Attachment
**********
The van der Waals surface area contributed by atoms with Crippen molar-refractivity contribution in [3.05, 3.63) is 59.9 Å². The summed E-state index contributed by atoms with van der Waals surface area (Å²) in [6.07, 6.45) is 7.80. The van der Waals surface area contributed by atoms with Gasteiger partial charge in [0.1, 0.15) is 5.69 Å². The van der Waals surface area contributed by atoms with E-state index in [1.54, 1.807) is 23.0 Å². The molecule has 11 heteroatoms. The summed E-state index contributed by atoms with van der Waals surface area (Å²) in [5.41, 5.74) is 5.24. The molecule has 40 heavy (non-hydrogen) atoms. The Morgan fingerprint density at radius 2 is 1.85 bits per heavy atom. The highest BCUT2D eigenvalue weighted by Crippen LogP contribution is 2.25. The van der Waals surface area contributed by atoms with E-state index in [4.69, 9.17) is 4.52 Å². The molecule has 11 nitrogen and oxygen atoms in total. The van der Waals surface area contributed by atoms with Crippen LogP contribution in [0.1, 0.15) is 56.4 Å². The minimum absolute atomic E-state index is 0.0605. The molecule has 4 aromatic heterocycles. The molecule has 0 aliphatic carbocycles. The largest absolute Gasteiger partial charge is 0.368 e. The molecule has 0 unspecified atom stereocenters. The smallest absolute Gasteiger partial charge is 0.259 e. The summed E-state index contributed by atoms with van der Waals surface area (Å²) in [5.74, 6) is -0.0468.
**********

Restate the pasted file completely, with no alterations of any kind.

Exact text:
The van der Waals surface area contributed by atoms with Crippen molar-refractivity contribution in [3.05, 3.63) is 59.9 Å². The summed E-state index contributed by atoms with van der Waals surface area (Å²) in [6.07, 6.45) is 7.80. The van der Waals surface area contributed by atoms with Gasteiger partial charge in [0.1, 0.15) is 5.69 Å². The van der Waals surface area contributed by atoms with E-state index in [1.54, 1.807) is 23.0 Å². The molecule has 11 heteroatoms. The summed E-state index contributed by atoms with van der Waals surface area (Å²) in [5.41, 5.74) is 5.24. The molecule has 40 heavy (non-hydrogen) atoms. The Morgan fingerprint density at radius 2 is 1.85 bits per heavy atom. The highest BCUT2D eigenvalue weighted by Crippen LogP contribution is 2.25. The van der Waals surface area contributed by atoms with E-state index in [4.69, 9.17) is 4.52 Å². The molecule has 11 nitrogen and oxygen atoms in total. The van der Waals surface area contributed by atoms with Crippen LogP contribution in [0.1, 0.15) is 56.4 Å². The minimum absolute atomic E-state index is 0.0605. The molecule has 4 aromatic heterocycles. The molecule has 0 aliphatic carbocycles. The largest absolute Gasteiger partial charge is 0.368 e. The molecule has 0 unspecified atom stereocenters. The smallest absolute Gasteiger partial charge is 0.259 e. The summed E-state index contributed by atoms with van der Waals surface area (Å²) in [5.74, 6) is -0.0468.